On the beach—Little wet figures shimmying in sunlight—They
            call these humans.
Hauling the body up
out of sleep, limbs resist air, an indefinite weight — Drag this
stuff up from water, we think

  of a small imaginary town somewhere along
the Hudson — & what
does all this thinking & doing do or open? A knowledge
            of streets,
a collection of rocks, ghost currents.

It’s in the ghostliness of these imagined currents, like Benjamin’s storm wind blowing through history, that the poems in Monster Lives engender a utopian surplus that is radical simply for the faith it places in the power of lyric to extend the psyche. However much this lyrical surge may be tempered or undercut by a melancholy foreboding about the frangibility of the world, those ‘ghost currents’ that comprise the true corpus of our knowledge about the world, the feeling one takes from her work is finally one of affirmation, as in these lines from ‘A Carnet for The Loved Love:’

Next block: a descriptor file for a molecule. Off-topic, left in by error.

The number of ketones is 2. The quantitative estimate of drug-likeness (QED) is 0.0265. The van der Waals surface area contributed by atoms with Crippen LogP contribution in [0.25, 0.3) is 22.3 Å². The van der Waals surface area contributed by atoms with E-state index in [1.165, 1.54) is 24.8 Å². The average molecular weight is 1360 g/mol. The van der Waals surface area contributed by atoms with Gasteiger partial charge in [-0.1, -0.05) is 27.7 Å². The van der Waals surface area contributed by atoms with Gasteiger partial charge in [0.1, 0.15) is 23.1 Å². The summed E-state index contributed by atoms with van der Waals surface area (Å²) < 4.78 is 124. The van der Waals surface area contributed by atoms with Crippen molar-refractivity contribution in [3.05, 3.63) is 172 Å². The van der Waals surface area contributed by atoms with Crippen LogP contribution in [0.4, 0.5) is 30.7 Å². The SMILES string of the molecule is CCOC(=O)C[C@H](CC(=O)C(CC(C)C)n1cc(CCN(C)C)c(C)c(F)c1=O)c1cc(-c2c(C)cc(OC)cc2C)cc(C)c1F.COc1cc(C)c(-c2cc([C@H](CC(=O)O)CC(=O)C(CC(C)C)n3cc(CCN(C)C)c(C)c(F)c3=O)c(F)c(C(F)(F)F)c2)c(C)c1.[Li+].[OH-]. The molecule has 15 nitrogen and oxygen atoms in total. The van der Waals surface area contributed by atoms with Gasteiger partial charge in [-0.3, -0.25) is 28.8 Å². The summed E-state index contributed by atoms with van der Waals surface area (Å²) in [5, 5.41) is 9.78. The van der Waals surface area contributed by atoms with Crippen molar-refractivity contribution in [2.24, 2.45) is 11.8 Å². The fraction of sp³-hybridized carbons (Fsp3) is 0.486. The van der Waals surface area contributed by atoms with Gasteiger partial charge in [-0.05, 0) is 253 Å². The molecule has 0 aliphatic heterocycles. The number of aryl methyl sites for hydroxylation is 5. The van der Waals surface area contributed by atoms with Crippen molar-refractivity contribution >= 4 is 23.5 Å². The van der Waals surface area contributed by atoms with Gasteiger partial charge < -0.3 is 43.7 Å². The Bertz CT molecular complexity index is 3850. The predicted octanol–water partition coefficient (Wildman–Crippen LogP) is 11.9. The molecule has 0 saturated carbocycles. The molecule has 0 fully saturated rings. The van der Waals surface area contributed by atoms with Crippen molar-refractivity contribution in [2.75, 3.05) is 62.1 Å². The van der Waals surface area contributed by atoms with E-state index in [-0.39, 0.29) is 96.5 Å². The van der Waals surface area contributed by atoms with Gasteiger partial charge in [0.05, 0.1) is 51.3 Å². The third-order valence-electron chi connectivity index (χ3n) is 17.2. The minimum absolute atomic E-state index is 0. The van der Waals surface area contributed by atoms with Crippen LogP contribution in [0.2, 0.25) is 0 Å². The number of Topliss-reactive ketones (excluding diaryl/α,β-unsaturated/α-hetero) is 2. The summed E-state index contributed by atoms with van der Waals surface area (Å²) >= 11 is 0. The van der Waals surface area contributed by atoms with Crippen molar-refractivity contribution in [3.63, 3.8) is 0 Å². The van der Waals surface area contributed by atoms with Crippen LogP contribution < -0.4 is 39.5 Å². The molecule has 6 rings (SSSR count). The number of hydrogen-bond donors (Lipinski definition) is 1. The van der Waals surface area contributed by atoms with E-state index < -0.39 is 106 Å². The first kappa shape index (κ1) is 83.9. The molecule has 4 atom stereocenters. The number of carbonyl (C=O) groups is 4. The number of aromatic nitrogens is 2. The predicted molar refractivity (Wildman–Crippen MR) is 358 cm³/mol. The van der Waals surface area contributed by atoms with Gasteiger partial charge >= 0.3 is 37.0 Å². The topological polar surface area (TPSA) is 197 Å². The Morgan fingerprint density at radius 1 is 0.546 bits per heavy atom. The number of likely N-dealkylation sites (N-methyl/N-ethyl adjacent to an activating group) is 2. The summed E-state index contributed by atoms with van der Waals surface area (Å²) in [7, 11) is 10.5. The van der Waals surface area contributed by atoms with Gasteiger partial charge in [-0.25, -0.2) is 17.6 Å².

All the

beauty of all the
light
blue finds itself in
Eu-

clid. Is it my love or light that gives
from black to white? The dark is rough, the light
is smooth, but the weight of light is like

with ants.

After reading this, I’m tempted to say that the portions of her work that most reflect the influence of the New York School appear increasingly pallid when placed alongside such gorgeous music. The vagueness of her use of ‘stuff,’ as in the example quoted above, for instance, strikes me as an over-reliance on the colloquial. Likewise, the easy conversational tone of lines like ‘our hair tied back into rubber bands, & helping us reach/ the Bronx, if that’s/ where you want to go’ carry a somewhat lazy sense of what’s become by now second-hand rhetoric —  a wistful feeling accompanied by some place name in the five boroughs.